WASHINGTON (AP) — Iowa’s Democratic Party announced Friday it will hold a caucus on Jan. 15 but won’t release the results until early March, attempting to retain their state’s leadoff spot on the presidential nominating calendar without violating a new national party lineup that has South Carolina going first for 2024.
Iowa Republicans have already scheduled their caucus for that day, which falls on the Martin Luther King Jr. holiday. But while the GOP’s caucus will kick off voting in the party’s competitive presidential primary, Democrats will only meet in person then to participate in down-ballot races and deal with nonpresidential party business.
Democrats’ presidential contest will instead be held by mail throughout January and February, with party officials not releasing the results until Super Tuesday on March 5.
“We believe this delegate selection plan is definitely a compromise,” Rita Hart, chair of the Iowa Democratic Party, said on a conference call with reporters.
Iowa’s plans haven’t yet been approved by the Democratic National Committee, but its rule-making panel was planning to discuss the proposed changes later Friday during its meeting in St. Louis.
Final logistical details are still being hammered out, but the change is part of a larger overhaul to revamp the state’s Democratic caucus after 2020 when technical glitches sparked a meltdown that left The Associated Press unable to declare a winner.
Iowa Democrats’ new plan comes after President Joe Biden asked the national Democratic Party to change the traditional order of its primary and let South Carolina go first.
He sought to empower Black and other minority voters critical to the party’s support base while suggesting that in-person caucusing, which requires participants to gather for hours on election night, discouraged turnout among low-propensity voters and should be abandoned.
The DNC subsequently approved a new primary calendar for 2024 with South Carolina’s primary kicking off voting on Feb. 3, followed three days later by New Hampshire and Nevada, the latter of which plans to swap its caucus in favor of a primary. Georgia would vote fourth on Feb. 13, according to the plan, with Michigan going fifth on Feb. 27 — before most of the rest of the nation votes on Super Tuesday.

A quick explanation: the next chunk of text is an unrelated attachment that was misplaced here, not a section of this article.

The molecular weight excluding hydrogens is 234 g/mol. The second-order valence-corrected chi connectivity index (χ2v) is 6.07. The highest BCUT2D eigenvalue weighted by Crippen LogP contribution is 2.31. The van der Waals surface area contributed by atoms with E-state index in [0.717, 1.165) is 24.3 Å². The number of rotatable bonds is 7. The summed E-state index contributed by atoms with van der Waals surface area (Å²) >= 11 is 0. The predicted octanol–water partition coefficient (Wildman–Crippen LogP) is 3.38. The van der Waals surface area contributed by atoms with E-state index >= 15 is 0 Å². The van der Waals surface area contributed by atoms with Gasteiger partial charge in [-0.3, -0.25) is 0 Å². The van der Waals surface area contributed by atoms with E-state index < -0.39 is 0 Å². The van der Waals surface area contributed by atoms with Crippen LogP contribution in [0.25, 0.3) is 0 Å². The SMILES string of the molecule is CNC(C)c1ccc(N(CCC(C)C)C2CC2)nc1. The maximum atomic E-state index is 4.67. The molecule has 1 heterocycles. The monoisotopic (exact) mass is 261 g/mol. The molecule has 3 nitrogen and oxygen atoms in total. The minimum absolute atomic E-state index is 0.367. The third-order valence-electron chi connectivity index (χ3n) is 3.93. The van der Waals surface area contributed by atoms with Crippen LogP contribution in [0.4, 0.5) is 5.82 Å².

The issue is largely moot for 2024 since Biden is seeking reelection and faces no major primary challengers. But the DNC is again planning to examine revising its primary calendar for 2028, meaning what happens next year could shape which states vote early in the presidential nominating process for years to come.
States with early contests play a major role in determining the nominee because White House hopefuls struggling to raise money or gain political traction often drop out before visiting places outside the first five. Media attention and policy debates concentrate on those states, too.
Since the new calendar was approved in February, New Hampshire has rejected it, saying its state law mandates that it hold the nation’s first primary — a rule that Iowa got around in previous years by holding a caucus. Georgia also won’t follow the new order after the state’s Republicans declined to move their primary date to comply with Democratic plans.
Democratic officials in Iowa, by contrast, have said for months that they were working on creative ways to preserve a first-in-the-nation caucus without violating new party rules.
Hart said that the national party has assured state Democrats that the new plan means Iowa could again be among the first states on the 2028 presidential calendar — when the Democratic primary will be competitive and states going first will receive far more attention from candidates and the rest of the political world.
“We know who our nominee is here in 2024. We know that President Biden is going to be our presidential nominee,” Hart said. “What’s really important is that we put ourselves in a good position for 2028.”